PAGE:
Family struggles of the 50s rehashed on stage
Miami University's Department of Theater continues its season with a coming-of-age story, "Crumbs from the Table of Joy," opening tomorrow on the Gates-Abegglan stage.
The play tells the story of two sisters whose mother dies and whose father gets remarried to a German immigrant after their move to Brooklyn from Florida, according to director Paul K. Bryant-Jackson.
The characters include the sisters, Ernestine and Ermina Crump, their father Godfrey, their Communist aunt Lily and their father's new wife Gerte.
Jaime Coaker, a senior theater major, plays the younger daughter Ermina.
"Lots of outside factors that affect the family - racism, communism, World War II, death, sexuality. But to be clear, it's about the family and how we see the family dealing with all these things," Coaker said.
"Crumbs" is a memory play, drawing on the main character Ernestine's experiences and ability to recall her family, reflected in the set design by Mari Taylor, a senior theater major.
"I was trying to see how Ernestine would see it in her memory. It's skewed; memory is uneven. There are a lot of areas for her to step out, reflect on what happened, connect to the audience," Taylor said.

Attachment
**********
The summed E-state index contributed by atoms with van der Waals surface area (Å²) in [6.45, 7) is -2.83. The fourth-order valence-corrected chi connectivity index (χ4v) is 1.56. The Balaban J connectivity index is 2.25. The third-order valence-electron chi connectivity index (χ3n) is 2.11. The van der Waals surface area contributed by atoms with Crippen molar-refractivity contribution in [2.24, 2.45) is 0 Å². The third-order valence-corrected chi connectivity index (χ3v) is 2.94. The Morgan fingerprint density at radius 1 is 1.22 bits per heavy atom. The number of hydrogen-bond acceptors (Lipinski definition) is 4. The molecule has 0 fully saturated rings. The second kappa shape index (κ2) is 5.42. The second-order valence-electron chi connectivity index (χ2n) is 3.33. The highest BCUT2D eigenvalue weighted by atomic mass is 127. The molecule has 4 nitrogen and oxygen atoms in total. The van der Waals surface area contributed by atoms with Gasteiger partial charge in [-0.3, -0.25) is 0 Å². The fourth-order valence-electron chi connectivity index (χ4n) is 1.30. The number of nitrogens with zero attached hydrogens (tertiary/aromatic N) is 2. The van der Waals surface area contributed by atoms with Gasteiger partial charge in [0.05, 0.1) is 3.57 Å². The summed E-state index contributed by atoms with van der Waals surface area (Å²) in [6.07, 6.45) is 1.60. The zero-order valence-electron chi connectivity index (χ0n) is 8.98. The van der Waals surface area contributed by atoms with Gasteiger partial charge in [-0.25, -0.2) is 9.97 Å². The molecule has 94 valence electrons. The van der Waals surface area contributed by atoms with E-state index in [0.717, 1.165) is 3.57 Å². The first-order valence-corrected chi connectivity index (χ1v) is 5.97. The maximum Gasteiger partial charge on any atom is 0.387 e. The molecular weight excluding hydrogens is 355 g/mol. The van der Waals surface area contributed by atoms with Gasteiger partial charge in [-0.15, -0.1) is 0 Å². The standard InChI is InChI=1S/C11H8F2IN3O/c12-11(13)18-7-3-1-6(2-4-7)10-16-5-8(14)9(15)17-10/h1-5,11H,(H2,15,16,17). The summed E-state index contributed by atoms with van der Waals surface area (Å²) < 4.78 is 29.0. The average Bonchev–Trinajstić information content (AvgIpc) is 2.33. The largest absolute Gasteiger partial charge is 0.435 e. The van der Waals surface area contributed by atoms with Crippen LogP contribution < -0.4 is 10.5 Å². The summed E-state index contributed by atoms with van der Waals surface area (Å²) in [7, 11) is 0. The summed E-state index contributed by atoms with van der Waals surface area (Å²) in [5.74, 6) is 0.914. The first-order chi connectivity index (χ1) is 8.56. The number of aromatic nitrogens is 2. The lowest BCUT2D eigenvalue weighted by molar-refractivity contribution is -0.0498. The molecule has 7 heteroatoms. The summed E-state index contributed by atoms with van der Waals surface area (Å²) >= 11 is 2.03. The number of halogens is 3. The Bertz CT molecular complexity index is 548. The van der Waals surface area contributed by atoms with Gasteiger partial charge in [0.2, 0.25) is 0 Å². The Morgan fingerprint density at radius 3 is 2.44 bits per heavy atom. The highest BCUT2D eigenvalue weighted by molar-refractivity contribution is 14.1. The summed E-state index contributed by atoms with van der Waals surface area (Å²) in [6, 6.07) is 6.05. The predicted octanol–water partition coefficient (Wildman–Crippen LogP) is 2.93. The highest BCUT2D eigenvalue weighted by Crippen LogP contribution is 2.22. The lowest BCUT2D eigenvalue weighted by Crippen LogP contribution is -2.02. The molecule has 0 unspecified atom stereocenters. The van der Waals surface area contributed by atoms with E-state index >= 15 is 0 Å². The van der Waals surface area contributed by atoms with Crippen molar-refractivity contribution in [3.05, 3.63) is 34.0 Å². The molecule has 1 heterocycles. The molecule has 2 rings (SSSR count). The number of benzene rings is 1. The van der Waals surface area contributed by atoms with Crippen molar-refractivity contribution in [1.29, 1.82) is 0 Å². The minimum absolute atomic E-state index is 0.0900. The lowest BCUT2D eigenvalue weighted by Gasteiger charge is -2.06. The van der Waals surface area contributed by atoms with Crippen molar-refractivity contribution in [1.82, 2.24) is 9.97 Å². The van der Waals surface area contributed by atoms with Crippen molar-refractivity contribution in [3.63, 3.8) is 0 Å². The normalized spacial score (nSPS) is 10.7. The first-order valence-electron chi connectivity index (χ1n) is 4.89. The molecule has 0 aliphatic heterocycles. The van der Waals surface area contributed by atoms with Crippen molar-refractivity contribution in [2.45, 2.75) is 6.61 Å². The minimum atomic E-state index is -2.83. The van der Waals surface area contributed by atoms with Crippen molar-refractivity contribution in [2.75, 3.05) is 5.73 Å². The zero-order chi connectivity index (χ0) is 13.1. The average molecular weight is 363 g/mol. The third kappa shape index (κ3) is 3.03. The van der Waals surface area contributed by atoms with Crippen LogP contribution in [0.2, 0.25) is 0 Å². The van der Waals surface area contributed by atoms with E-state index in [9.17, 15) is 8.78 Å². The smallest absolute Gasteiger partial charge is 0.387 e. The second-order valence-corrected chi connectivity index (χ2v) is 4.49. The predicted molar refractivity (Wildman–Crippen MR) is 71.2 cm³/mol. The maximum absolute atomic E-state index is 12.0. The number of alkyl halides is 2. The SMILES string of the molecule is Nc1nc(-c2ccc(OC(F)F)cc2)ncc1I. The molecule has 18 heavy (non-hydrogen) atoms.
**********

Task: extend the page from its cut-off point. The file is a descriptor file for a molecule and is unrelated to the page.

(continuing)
The function of the memory play is important to the way the story is told.
"It's about fragments, putting together a narrative from a distant point, trying to give meaning to a series of images," Jackson said. "It functions under the assumption that everyone involved has a meaningful experience, in that memories are ritualized."
The script is very difficult, Jackson said, because of the material it deals with and the emotional lives of the characters.
"It's a journey for all involved," Jackson said.
One of the most important aspects of the play is that it deals with the struggle of an African American family in the 1950s.
"I think it tells an important story of what it means of struggles that people had, which we seem to forget about," Jackson said. "It's about how people succeed, or don't succeed, and how they survive."
Coaker discussed her experience working on the show as an actor.
"It talks about things that no one wants to talk about. We understand with our brains how real [the struggle] is, so we should be afraid to jump, but we are scared," Coaker said.
The cast includes Miami alumnus Vonzell Carter playing the girls' father Godfrey.
"He's an inspiration to all of us. He's shared his gifts, brought to the part a beating heart making it both beautiful and painful and he's made this experience meaningful," Jackson said.
Performances are at 7:30 p.m. from Feb. 26 to March 1, and at 2 p.m. March 1 and 2.
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